HOUSTON -- The Astros headed into Monday, the final day to sign 2009 Draft picks, hoping to come to terms with at least one more player before the 11 p.m. CT deadline. But as the hours passed, the mood became less optimistic. Among the players the Astros were trying to strike a deal with was 12th-round pick Geoffrey Thomas, a right-handed high school pitcher from Georgia. Thomas, who committed to play for Southern Mississippi next yeaer, was Houston's only unsigned player from its first 26 selections in this year's First-Year Player Draft.
"We're less optimistic of any late additions," Astros assistant manager Bobby Heck said as the deadline neared. "We've had second and third type money out there on three players. It's more of them wanting school at this time." Houston signed the other 25 of its top 26 picks and overall, the Astros signed 35 of all 51 of their picks -- an improvement over 2008, when the team inked 32 of its 52 picks. "We're very pleased with having gotten that many players and that many guys that high up who now have a summer under their belt," Heck said. "That's a testament to the work our scouts have done and hopefully it says something about the players as well. The first and foremost thing was to get them out on the field." Since signing their first-round pick -- and No. 21 overall -- Jiovanni Mier on June 24, the Astros had been unable to negotiate a deal with any of the remaining 16 players. However, they were able to sign 6-foot-4 right-handed pitcher Ruben (A.J.) Alaniz as a non-drafted free agent to bolster their crop of young talent. Alaniz, a product of Juarez-Lincoln High School in La Joya, Texas, who slipped under the radar before the June Draft, has a mid-90s fastball and a plus curveball, according to Astros scout Rusty Pendergrass and East Coast scouting supervisor Clarence Johns, who believe the 18-year-old has the ability to develop into a Major League starter. Alaniz reported to the Gulf Coast League Astros in Kissimmee, Fla., on Monday. Most of Houston's other signed picks have been playing since late June. "It puts them in a position, especially the younger players, to get some time and experience heading into a long season next year," Heck said. "It was part of the education process and showed the importance of them being able to go out and start in June."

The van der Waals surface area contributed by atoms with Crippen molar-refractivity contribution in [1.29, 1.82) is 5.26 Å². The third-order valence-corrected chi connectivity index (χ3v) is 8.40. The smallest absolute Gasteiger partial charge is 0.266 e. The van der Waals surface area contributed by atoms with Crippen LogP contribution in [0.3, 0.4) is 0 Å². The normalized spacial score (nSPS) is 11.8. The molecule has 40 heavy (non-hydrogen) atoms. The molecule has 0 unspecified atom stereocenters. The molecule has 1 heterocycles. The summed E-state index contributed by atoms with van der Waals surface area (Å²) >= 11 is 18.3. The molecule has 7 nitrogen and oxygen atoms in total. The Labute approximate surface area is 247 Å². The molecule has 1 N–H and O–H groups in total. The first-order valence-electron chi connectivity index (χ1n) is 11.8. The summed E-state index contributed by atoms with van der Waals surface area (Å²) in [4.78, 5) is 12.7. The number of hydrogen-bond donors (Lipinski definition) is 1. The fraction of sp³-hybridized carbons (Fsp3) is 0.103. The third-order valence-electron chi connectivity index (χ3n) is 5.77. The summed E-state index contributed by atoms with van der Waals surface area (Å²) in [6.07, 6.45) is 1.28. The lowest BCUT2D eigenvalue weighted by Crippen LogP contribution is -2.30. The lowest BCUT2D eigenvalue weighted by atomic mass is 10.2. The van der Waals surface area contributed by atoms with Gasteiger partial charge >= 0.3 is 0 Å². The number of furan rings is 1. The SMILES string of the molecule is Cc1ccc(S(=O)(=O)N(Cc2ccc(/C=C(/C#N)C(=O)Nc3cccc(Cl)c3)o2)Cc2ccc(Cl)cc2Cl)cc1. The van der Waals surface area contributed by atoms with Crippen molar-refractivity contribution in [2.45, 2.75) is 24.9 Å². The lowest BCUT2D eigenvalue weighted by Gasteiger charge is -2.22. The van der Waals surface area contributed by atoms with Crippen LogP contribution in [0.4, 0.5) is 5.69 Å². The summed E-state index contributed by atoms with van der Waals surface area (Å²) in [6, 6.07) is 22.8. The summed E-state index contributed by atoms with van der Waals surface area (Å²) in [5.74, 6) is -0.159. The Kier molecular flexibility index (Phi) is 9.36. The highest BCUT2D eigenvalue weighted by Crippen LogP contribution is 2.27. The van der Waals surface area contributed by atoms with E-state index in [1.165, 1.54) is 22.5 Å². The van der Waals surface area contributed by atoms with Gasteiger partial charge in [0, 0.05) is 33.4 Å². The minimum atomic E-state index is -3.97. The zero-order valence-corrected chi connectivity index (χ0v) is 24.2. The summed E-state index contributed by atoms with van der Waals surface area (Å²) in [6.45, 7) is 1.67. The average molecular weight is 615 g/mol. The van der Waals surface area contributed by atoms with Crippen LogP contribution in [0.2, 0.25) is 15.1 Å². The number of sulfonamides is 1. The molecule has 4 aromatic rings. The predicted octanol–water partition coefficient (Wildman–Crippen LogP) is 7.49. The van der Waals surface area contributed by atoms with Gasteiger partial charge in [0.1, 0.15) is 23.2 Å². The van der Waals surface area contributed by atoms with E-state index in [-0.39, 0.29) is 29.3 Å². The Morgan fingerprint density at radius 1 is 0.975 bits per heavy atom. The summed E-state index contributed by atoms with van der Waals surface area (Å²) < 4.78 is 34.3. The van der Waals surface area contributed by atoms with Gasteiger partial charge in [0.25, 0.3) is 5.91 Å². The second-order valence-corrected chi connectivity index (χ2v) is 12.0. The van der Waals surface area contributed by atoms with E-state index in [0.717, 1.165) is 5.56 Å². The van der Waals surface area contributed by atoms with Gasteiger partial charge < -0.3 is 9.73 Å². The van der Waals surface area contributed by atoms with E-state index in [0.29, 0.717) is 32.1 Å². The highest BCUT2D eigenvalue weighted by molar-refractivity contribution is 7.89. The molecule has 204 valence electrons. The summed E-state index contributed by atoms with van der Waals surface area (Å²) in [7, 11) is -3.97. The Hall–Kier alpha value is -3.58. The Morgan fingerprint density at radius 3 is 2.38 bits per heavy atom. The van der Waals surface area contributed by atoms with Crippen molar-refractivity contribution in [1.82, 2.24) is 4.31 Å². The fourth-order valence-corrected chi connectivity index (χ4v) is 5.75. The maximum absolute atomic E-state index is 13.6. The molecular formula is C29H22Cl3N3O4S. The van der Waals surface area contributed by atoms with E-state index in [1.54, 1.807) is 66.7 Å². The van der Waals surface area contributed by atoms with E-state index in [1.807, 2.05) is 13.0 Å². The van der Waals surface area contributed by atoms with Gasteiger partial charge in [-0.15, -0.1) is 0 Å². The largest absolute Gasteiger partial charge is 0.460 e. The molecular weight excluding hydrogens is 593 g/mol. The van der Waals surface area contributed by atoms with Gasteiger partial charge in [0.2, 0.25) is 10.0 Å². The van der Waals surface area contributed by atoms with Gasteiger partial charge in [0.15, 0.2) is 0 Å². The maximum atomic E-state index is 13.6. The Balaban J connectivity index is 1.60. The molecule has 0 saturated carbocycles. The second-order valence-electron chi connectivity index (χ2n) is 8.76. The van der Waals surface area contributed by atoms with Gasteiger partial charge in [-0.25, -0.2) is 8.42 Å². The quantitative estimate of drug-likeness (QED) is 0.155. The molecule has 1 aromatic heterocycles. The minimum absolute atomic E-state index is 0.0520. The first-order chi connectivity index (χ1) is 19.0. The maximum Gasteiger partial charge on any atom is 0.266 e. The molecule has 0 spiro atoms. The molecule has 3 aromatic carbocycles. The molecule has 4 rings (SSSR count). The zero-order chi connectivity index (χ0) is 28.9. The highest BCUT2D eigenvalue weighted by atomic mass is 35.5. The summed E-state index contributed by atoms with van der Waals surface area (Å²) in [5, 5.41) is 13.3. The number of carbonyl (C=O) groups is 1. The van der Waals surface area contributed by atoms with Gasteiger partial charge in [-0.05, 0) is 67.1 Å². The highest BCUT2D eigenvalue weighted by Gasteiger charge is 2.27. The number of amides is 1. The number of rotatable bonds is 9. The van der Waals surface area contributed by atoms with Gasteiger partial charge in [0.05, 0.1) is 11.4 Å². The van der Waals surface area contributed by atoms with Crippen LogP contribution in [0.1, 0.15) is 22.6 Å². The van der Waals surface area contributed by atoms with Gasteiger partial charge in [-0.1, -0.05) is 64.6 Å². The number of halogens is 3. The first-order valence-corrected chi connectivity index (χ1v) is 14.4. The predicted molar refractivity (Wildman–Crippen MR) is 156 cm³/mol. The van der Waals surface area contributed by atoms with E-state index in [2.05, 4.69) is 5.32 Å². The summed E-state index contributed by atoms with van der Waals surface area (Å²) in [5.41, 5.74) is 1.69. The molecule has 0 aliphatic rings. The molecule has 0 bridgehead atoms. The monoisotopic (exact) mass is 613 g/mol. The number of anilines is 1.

Jason Grodsky is an associate reporter for MLB.com. This story was not subject to the approval of Major League Baseball or its clubs.